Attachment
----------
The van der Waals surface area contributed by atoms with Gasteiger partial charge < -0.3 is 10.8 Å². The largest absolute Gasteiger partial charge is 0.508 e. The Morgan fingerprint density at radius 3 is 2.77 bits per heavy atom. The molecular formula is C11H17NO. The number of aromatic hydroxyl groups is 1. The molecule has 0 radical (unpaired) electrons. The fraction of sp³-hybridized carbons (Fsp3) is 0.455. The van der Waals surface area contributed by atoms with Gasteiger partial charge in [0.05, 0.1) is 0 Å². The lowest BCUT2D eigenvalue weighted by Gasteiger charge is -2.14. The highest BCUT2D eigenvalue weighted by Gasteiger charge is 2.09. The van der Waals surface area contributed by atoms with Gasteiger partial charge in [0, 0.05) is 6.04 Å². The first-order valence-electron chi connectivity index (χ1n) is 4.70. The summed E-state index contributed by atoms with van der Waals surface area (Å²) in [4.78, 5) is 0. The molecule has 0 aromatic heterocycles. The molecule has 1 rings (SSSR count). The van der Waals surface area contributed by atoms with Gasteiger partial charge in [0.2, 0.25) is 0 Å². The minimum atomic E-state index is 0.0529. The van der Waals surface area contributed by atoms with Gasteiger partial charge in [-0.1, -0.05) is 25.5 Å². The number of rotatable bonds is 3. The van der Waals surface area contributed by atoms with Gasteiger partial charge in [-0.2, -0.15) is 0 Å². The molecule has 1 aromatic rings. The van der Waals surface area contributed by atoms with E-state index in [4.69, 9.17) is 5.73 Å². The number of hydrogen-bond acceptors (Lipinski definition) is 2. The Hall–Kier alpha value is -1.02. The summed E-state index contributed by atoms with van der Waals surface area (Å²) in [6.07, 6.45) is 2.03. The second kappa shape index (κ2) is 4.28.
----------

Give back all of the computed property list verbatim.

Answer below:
The van der Waals surface area contributed by atoms with Gasteiger partial charge < -0.3 is 10.8 Å². The largest absolute Gasteiger partial charge is 0.508 e. The Morgan fingerprint density at radius 3 is 2.77 bits per heavy atom. The molecular formula is C11H17NO. The number of aromatic hydroxyl groups is 1. The molecule has 0 radical (unpaired) electrons. The fraction of sp³-hybridized carbons (Fsp3) is 0.455. The van der Waals surface area contributed by atoms with Gasteiger partial charge in [0.05, 0.1) is 0 Å². The lowest BCUT2D eigenvalue weighted by Gasteiger charge is -2.14. The highest BCUT2D eigenvalue weighted by Gasteiger charge is 2.09. The van der Waals surface area contributed by atoms with Gasteiger partial charge in [0, 0.05) is 6.04 Å². The first-order valence-electron chi connectivity index (χ1n) is 4.70. The summed E-state index contributed by atoms with van der Waals surface area (Å²) in [4.78, 5) is 0. The molecule has 0 aromatic heterocycles. The molecule has 1 rings (SSSR count). The van der Waals surface area contributed by atoms with Gasteiger partial charge in [0.2, 0.25) is 0 Å². The minimum atomic E-state index is 0.0529. The van der Waals surface area contributed by atoms with Gasteiger partial charge in [-0.1, -0.05) is 25.5 Å². The number of rotatable bonds is 3. The van der Waals surface area contributed by atoms with Gasteiger partial charge in [-0.2, -0.15) is 0 Å². The molecule has 1 aromatic rings. The van der Waals surface area contributed by atoms with E-state index in [4.69, 9.17) is 5.73 Å². The number of hydrogen-bond acceptors (Lipinski definition) is 2. The Hall–Kier alpha value is -1.02. The summed E-state index contributed by atoms with van der Waals surface area (Å²) in [6.07, 6.45) is 2.03. The second kappa shape index (κ2) is 4.28.